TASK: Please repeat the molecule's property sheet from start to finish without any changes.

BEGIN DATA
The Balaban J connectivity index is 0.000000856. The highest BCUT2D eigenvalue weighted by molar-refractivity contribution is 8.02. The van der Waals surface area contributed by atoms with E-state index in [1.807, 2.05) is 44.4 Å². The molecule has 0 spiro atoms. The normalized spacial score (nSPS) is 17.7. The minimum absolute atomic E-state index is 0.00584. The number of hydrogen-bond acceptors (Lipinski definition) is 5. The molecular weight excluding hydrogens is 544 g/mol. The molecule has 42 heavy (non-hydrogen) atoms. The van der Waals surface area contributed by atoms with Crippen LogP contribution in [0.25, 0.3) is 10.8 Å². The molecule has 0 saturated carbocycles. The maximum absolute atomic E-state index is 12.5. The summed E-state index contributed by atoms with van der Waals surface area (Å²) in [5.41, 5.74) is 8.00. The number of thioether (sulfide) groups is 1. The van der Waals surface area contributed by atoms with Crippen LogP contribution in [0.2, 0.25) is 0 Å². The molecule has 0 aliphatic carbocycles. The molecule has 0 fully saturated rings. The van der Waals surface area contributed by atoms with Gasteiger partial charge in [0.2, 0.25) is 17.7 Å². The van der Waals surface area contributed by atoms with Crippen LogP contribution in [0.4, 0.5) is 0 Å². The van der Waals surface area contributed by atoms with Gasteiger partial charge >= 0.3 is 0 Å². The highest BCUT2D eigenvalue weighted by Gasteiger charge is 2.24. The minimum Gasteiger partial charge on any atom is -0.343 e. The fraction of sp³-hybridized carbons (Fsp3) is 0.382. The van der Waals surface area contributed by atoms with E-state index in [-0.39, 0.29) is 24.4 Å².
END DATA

The Balaban J connectivity index is 0.000000856. The highest BCUT2D eigenvalue weighted by molar-refractivity contribution is 8.02. The van der Waals surface area contributed by atoms with E-state index in [1.807, 2.05) is 44.4 Å². The molecule has 0 spiro atoms. The normalized spacial score (nSPS) is 17.7. The minimum absolute atomic E-state index is 0.00584. The number of hydrogen-bond acceptors (Lipinski definition) is 5. The molecular weight excluding hydrogens is 544 g/mol. The molecule has 42 heavy (non-hydrogen) atoms. The van der Waals surface area contributed by atoms with Crippen LogP contribution in [0.25, 0.3) is 10.8 Å². The molecule has 0 saturated carbocycles. The maximum absolute atomic E-state index is 12.5. The summed E-state index contributed by atoms with van der Waals surface area (Å²) in [5.41, 5.74) is 8.00. The number of thioether (sulfide) groups is 1. The van der Waals surface area contributed by atoms with Crippen LogP contribution in [0.2, 0.25) is 0 Å². The molecule has 0 aliphatic carbocycles. The molecule has 0 fully saturated rings. The van der Waals surface area contributed by atoms with Gasteiger partial charge in [0.2, 0.25) is 17.7 Å². The van der Waals surface area contributed by atoms with Crippen LogP contribution in [0.4, 0.5) is 0 Å². The van der Waals surface area contributed by atoms with Gasteiger partial charge >= 0.3 is 0 Å². The highest BCUT2D eigenvalue weighted by Gasteiger charge is 2.24. The minimum Gasteiger partial charge on any atom is -0.343 e. The fraction of sp³-hybridized carbons (Fsp3) is 0.382. The van der Waals surface area contributed by atoms with E-state index in [-0.39, 0.29) is 24.4 Å².